rundll32.exe "C:\Users\X\AppData\Local\Temp\sqlite.dll",global

The "global" export will locate the file named sqlite.dat in the same directory, unpack it in memory and then execute it (Figure 5). The unpacking algorithm includes a rolling XOR, and a decompression routine. sqlite.dll runs the rolling XOR on sqlite.dat, and then jumps to the beginning of it. The decrypted shellcode will then XOR and decompress a part of itself using the LZNT1 algorithm. We've shared a Python script to unpack the .dat file here.

PseudoManuscrypt Sinkholing Figure 5-1
PseudoManuscrypt Sinkholing Figure 5-2
PseudoManuscrypt Sinkholing Figure 5-3

Figure 5.

This execution flow would suggest that the DLL that is downloaded simply behaves as the unpacker for the packed core component. This claim is backed by the fact the unpacker DLL is always identical, whereas the packed core changes frequently.

We close this section with a better understanding of the distribution and execution flow of this family (Figure 6), and with easy access to the core component that will enable us to better understand the communication protocol.

PseudoManuscrypt Sinkholing Figure 6

Figure 6.

Sample Analysis

In this section we'll detail some of the analysis we did on the core component of PseudoManuscrypt. We won't detail every aspect of the sample, as our main focus was on understanding the basics of the communication protocol to create a custom sinkhole.

Hardcoded C2s and DGAs

By this point we had access to PseudoManuscrypt's core component, and our hypothesis was that there was a main (possibly hardcoded) C2 domain (toa.mygametoa[.]com) and a fallback DGA that would trigger on specific conditions. To quickly test our hypothesis, we manually ran the unpacker and the core, while also changing the hosts file to point toa.mygametoa[.]com to This triggered the DGA (Figure 7), confirming our hypothesis.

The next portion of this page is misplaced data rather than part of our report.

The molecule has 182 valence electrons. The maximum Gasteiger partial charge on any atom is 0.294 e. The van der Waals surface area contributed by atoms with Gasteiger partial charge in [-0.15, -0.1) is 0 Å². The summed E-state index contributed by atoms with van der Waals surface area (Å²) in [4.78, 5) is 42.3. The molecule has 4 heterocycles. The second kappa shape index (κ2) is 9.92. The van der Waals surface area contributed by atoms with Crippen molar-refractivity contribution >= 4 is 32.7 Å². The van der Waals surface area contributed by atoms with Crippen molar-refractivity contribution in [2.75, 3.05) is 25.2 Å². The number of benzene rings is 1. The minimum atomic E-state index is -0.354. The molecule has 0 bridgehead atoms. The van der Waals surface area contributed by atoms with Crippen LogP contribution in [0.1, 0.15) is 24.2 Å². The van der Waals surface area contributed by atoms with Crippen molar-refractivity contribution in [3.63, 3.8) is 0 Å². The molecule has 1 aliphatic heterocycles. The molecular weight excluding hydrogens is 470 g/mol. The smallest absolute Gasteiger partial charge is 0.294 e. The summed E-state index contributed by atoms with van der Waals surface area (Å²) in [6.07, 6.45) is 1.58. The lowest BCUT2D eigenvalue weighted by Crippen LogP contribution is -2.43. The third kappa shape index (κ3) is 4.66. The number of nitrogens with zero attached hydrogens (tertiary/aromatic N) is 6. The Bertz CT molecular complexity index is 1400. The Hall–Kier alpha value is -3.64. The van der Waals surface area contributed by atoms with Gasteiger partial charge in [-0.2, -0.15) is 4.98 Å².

PseudoManuscrypt Sinkholing Figure 7

Figure 7.

We then started looking at the core component itself to find and reverse the DGA. Just by looking at the strings contained in the core, we were able to identify two hardcoded C2s:

  • toa.mygametoa[.]com
  • tob.mygametob[.]com

By looking for references to the hardcoded C2s, we identified that the client tries to connect to the first one, if it is not able to communicate with it, the infected machine will fallback to the DGA. As for the second hardcoded domain, our understanding is that it will be used only if the C2 server instructs the client to use it.

The DGA uses the hardcoded C2 and a key as seeds. The algorithm is as follows (Figure 8):

  1. The domain and key variables are concatenated with a ","
  2. The string is MD5 hashed
  3. 8 bytes are retrieved from the hash, starting at index 4 and ending at position 12
  4. For the first 10 hexadecimal values of the retrieved bytes:
    1. If it's a number, 0x31 is added (outputs "a" to "j")
    2. If an uppercase letter, 0x2c is added (outputs "m" to "r")